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X-rays see pain


X-rays see pain

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We all know what pain feels like but it is not always easy to explain it, let alone treat it. But now doctors in Sweden have developed sort of x-ray machine which can show pain. A radioactive tracer mixed with D-deprenyl is injected into the patient, who is then scanned. The scan then shows painful areas of body in red.

Dr Torsetn Gordh, from Uppsala University said: “Even when we use the more advanced types of X-ray examinations, like MRI or a Computer Tomography, we still don’t see pain. But with this PET (Positron Emission Tomography) method that we have developed we can actually see irritation where the patient feels pain.”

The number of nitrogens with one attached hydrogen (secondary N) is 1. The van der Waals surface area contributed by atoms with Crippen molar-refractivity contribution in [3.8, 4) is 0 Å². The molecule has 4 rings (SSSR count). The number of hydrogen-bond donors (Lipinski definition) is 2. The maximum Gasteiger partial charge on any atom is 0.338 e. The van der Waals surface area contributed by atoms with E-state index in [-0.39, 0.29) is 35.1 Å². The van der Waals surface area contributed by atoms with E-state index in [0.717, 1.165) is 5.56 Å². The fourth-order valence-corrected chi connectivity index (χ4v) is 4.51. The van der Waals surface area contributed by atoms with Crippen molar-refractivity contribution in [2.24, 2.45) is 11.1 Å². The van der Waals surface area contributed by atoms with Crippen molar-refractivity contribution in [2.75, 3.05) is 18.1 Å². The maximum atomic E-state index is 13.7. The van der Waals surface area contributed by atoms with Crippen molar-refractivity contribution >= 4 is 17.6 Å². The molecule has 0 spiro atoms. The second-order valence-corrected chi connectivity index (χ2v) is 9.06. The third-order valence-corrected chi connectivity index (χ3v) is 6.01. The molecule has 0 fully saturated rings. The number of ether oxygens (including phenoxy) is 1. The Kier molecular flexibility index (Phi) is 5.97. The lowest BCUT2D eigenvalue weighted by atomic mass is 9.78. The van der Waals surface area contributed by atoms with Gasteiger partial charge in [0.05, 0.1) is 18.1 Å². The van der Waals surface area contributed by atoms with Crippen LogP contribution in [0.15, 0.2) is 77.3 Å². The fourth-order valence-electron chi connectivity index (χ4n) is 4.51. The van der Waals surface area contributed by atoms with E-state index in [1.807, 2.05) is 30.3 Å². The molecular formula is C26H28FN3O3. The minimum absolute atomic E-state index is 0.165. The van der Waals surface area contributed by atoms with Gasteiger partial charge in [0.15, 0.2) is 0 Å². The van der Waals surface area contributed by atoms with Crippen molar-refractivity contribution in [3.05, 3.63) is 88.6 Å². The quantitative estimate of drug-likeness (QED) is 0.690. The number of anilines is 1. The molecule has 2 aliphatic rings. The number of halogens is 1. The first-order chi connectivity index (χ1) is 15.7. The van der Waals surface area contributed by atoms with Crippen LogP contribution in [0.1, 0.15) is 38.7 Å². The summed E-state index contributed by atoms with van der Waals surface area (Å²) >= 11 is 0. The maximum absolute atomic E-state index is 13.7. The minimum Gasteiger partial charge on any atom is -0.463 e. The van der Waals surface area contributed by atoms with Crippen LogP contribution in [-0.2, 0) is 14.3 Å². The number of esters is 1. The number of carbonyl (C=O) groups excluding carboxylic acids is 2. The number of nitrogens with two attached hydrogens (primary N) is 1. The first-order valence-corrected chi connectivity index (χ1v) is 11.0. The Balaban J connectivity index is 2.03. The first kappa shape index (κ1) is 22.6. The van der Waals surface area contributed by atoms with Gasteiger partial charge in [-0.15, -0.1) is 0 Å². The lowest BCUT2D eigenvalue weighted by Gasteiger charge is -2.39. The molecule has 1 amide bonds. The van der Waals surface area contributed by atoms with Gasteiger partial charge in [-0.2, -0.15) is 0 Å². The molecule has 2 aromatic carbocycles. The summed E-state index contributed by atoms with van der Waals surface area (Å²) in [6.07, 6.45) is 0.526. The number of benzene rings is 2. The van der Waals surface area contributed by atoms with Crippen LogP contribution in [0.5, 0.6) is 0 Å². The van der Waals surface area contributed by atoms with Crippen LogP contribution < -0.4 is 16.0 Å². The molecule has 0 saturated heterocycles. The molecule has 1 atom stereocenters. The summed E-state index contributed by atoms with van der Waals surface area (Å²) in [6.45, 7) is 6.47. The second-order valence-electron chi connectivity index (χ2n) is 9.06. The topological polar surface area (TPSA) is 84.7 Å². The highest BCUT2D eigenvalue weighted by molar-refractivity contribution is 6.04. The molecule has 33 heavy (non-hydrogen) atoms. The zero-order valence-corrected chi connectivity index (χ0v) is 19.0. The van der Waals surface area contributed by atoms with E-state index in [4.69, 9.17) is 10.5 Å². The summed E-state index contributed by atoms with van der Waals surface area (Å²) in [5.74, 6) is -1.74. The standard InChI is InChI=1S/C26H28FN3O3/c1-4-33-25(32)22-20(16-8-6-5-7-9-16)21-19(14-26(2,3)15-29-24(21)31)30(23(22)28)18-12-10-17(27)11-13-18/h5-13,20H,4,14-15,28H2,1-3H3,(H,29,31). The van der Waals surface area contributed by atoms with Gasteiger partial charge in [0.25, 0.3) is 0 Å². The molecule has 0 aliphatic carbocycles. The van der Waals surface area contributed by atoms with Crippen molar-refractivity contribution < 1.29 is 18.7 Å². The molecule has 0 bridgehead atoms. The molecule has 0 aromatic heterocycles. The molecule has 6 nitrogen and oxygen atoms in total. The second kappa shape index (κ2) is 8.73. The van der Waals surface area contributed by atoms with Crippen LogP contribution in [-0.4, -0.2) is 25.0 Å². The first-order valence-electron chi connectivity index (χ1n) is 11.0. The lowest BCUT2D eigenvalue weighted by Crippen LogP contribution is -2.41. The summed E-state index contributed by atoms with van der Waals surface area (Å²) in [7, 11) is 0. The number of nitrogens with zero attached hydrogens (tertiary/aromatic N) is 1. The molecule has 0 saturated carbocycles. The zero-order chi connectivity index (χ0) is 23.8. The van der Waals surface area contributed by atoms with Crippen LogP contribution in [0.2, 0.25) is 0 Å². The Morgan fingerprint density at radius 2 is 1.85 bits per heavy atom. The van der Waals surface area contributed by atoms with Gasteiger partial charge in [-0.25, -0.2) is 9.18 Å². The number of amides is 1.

Rolf Jonsson had his own building company until a car accident in 1993. Immediately afterwards he was fine but pain in his neck developed over the following weeks and eventually it became so bad he had to stop working.

Rolf Jonsson, whiplash patient and chairman of Swedish Whiplash Society, said: “You can’t see the pain. You can look entirely healthy and people still can’t see it. Maybe if you show up with a neck support collar people might ask what happened but not otherwise.”

Rolf Jonsson believes that this research may make it easier for people with whiplash to claim on their insurance.

Dr Torsetn Gordh, from Uppsala University said: “Working as a pain specialist is a challenge. I can help a lot of patients but I also meet patients that I can’t help.”

The research at Uppsala is in its early stages but doctors have begun testing patients with sprained ankles and tennis elbow and say they’re encouraged by the results.

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